Remember the best teachers you had? Remember how they made their classes come alive? How one of the ways they made things exciting was by using analogies — little stories that connected new concepts to things you already knew and understood?

Educational researchers today are studying what makes analogies such an effective teaching tool. They have found that the use of analogies is one of the best techniques for making concepts “stick.” By relating that which students need to know to that which they already do know, teachers create bridges in understanding, and those bridges give students a way to grasp a new and difficult concepts.

The same holds true in math class. If we teachers use powerful analogies that make concepts more memorable, students are more likely to enjoy the lesson, and as a result, they’ll be more likely to remember what was taught.

I would like to present a quick-and-easy analogy that helps students learn about our number system, on the one hand, and which also helps students work with fractions, on the other hand.

The analogy is to something I call the “Ladder of Primes.”

The Ladder of Primes is like a real ladder. It has a bottom, and it has rungs which you climb. By climbing you reach new heights of understanding and become capable of accomplishing things that you wouldn’t be able to do had you stayed on the ground. Unlike a real ladder, though, the Ladder of Primes is made up of rungs that are numbers, and those numbers are the prime numbers, starting with the smallest, 2, rising to whatever prime you need for any situation.

I always have students draw out a “Ladder of Primes” for all of the primes between 0 and 20. When they make it — often putting it on a post-it note — it looks like this:

There are two main ways to use the Ladder of Primes, and I will touch on just one of those in this post. I’ll mention the other ways in a later post.

One of its most obvious and best uses — it helps us reduce fractions to lowest terms.

If students work their way up the Ladder of Primes when reducing fractions, they will:

1) end up with a fraction that is reduced to lowest terms,

2) gain an algorithm that works for any fraction,

3) learn about what the primes are and how they work.

I tell students that when they are reducing a fraction, they need to start on the lowest rung on the Ladder of Primes, and that they are to work their way up the ladder until the fraction is fully reduced. Here are the steps for using the Ladder of Primes to reduce a fraction.

Suppose you need to reduce the fraction: 630/1386

Starting on the lowest run of the ladder, students first check to see if 2 divides into both numbers. Using rules of divisibility (see my posts on the rules of divisibility), students will easily see that 2 does divide into both numbers, leading to the more reduced fraction: 315/693

Ask if 2 goes in again. It does not. Students step up one rung, to 3. Ask if 3 divides evenly into both numbers. It does, leading to the more reduced fraction of 105/231. Ask if 3 divides in again. Since it does, we use it again. This is a key point. You move up to the next rung only if you have **exhausted** the usefulness of a prime. Dividing by 3 again, we get: 35/77. Ask about 3 again. Since it does not go into either number, we move to the next rung: 5. But 5 does not divide into both (and a prime must divide into both the numerator AND denominator in order to be used), so we move up to 7, which DOES go into both, leading us to the fraction: 5/11. Both 5 and 11 are prime, and whenever both numbers are prime, the fraction is fully reduced. So we are done. See how this works?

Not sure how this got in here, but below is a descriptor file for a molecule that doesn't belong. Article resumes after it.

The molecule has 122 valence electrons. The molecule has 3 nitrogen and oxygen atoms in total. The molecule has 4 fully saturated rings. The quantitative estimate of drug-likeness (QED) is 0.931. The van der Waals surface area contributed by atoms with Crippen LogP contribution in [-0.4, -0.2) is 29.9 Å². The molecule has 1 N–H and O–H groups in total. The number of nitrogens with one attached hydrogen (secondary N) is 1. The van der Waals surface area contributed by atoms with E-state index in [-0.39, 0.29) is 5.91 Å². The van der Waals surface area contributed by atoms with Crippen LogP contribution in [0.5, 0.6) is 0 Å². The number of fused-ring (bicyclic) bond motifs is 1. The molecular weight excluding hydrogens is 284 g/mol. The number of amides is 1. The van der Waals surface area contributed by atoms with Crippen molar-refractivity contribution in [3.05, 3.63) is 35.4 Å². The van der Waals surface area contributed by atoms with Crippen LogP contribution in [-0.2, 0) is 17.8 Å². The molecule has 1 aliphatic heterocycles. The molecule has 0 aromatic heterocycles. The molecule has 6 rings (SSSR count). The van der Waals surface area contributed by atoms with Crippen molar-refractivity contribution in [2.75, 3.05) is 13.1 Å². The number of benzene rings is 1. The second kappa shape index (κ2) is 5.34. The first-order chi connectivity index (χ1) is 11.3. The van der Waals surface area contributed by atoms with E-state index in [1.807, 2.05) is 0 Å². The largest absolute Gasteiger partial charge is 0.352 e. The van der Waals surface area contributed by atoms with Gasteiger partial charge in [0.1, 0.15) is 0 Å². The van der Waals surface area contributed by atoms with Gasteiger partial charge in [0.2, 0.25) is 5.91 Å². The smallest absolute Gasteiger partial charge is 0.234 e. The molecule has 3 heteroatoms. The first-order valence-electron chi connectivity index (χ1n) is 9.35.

One thing to point out is that if students exhaust any given prime, they can be certain that no multiples of that number will go into the more reduced numerator and denominator. For example, if students exhaust 2, they do not need to test any of the multiples of 2: 4, 6, 8, or any other multiples of 2. This characteristic of primes resonates with the workings of the original tool for discovering the primes, the sieve of Eratosthenes. If your students have never seen that, now would be a good point to bring it up.

In any event, the point of this lesson is that by using the primes, students can systematically and carefully test for all multiples of the early primes. That makes it safe to move to the next prime, allowing them to rest assured that they have missed no factors.

There is more to know about and to think about regarding the Ladder of Primes, but this is just meant to be an introduction. To help solidify the lesson, here are some practice problems you can have your charges do. Feel free to let me know through a comment if you have any questions on how the Ladder of Primes works or should be taught.

Now try reducing these fractions using the Ladder of Primes. To add depth to the problem set, ask students to write down which primes they used, and how many times each was used, as in this example:

**Ex: 60/96 = 5/8 — Used 2 (2x), 3 (1x).**

a) 24/40

b) 9/24

c) 30/42

d) 30/70

e) 42/70

f) 120/268

g) 66/198

h) 104/364

i) 189/441

j) 68/153

Answers:

**a) 24/40 = 3/5 — Used 2 (3x).**

**b) 9/24 = 3/8 — Used 3 (1x).**

**c) 30/42 = 5/7 — Used 2 (1x), 3 (1x).**

**d) 30/70 = 3/7 — Used 2 (1x), 5 (1x).**

**e) 42/70 = 3/5— Used 2 (1x), 7 (1x).**

**f) 120/268 = 30/67 — Used 2 (2x). **

**g) 66/198 = 1/3 — Used 2 (1x), 3 (1x), 11 (1x).**

**h) 104/364 = 2/7— Used 2 (2x), 13 (1x).**

**i) 189/441 = 3/7— Used 3 (2x), 7 (1x).**

**j) 68/153 = 4/9 — Used 17 (1x).**

Comments on:"The “Ladder of Primes”" (1)ZeroSum Rulersaid:Yes! I also believe in learning from simpler example. Both methods teach transfer- an extremely important life skill.